The following Standard of Excellence is taken from A History and Description of the Collie or Sheep Dog in His British Varieties by Rawdon Lee. Published 1890 by Horace Cox, London.

The Collie Club (English) Standard of Excellence, 1890

The skull of the collie should be quite flat and rather broad, with fine tapering muzzle of fair length, and mouth the least bit overshot, the eyes widely apart, almond shaped and obliquely set in the head; the skin of the head tightly drawn, with no folds at the corners of the mouth; the ears as small as possible, semi-erect, when surprised or listening, at other times thrown back and buried in the "ruff."

The neck should be long, arched, and muscular, the shoulders also long, sloping and fine at the withers; the chest to be deep and narrow in front, but of fair breadth behind the shoulders.

The back to be short and level, with the loin rather long, somewhat arched and powerful. Brush long "wi' upward swirl" at the end, and normally carried low.

The fore legs should be perfectly straight with a fair amount of flat bone, the pasterns rather long, springy, and slightly lighter of bone than the rest of the leg; the foot with toes well arched and compact, soles very thick.

The hind-quarters, drooping slightly, should be very long from the hip bones to the hocks, which should be neither turned inwards nor outwards, with stifles well bent. The hip bones should be wide and rather ragged.

The coat, except on legs and head, should be as abundant as possible; the outer coat straight, hard and rather stiff, the under coat furry and so dense that it would be difficult to find the skin. The "ruff" and "frill" especially should be very full. There should be but little "feather" on the fore legs, and none below the hocks on the hind legs.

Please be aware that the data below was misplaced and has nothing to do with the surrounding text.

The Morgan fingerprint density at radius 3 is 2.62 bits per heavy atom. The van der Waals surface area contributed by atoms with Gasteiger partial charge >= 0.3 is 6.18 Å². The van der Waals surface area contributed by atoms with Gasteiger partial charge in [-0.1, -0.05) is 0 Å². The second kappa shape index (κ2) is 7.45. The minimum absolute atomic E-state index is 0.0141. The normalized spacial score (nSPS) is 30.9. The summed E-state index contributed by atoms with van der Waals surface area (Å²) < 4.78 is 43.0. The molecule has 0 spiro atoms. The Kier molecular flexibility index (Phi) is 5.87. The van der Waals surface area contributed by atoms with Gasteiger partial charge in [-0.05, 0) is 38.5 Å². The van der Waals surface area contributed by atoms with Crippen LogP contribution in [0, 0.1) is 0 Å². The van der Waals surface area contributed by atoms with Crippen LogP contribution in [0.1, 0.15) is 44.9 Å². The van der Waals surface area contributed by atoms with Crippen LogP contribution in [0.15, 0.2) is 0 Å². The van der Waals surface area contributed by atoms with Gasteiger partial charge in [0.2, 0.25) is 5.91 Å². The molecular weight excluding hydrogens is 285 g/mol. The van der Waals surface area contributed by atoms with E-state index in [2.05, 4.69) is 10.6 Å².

Colour immaterial.

Symmetry. --The dog should be a fair length on the leg, and his movements wiry and graceful; he should not be too small, height of dogs from 22 to 24 inches, of bitches from 20 to 22 inches.

The greyhound type is very objectionable, as there is no brain room in the skull, and with this there is to be found a fatuous expression, and a long powerful jaw.

The setter type is also to be avoided, with its pendulous ear, full soft eye, heavily feathered legs, and straight short flag.

The smooth collie only differs from the rough in its coat, which should be hard, dense, and quite smooth.

Scale of Points
Head and expression 15
Ears 10
Legs and feet 15
Hind quarters 10
Back and loins 10
Brush 5
Coat with frill 20
Size 5
Note.--Point judging is not advocated, but figures are only made use of to show the comparative value attached to the different properties; no marks are given for "general symmetry," which is, of course, in judging a point of the utmost importance.

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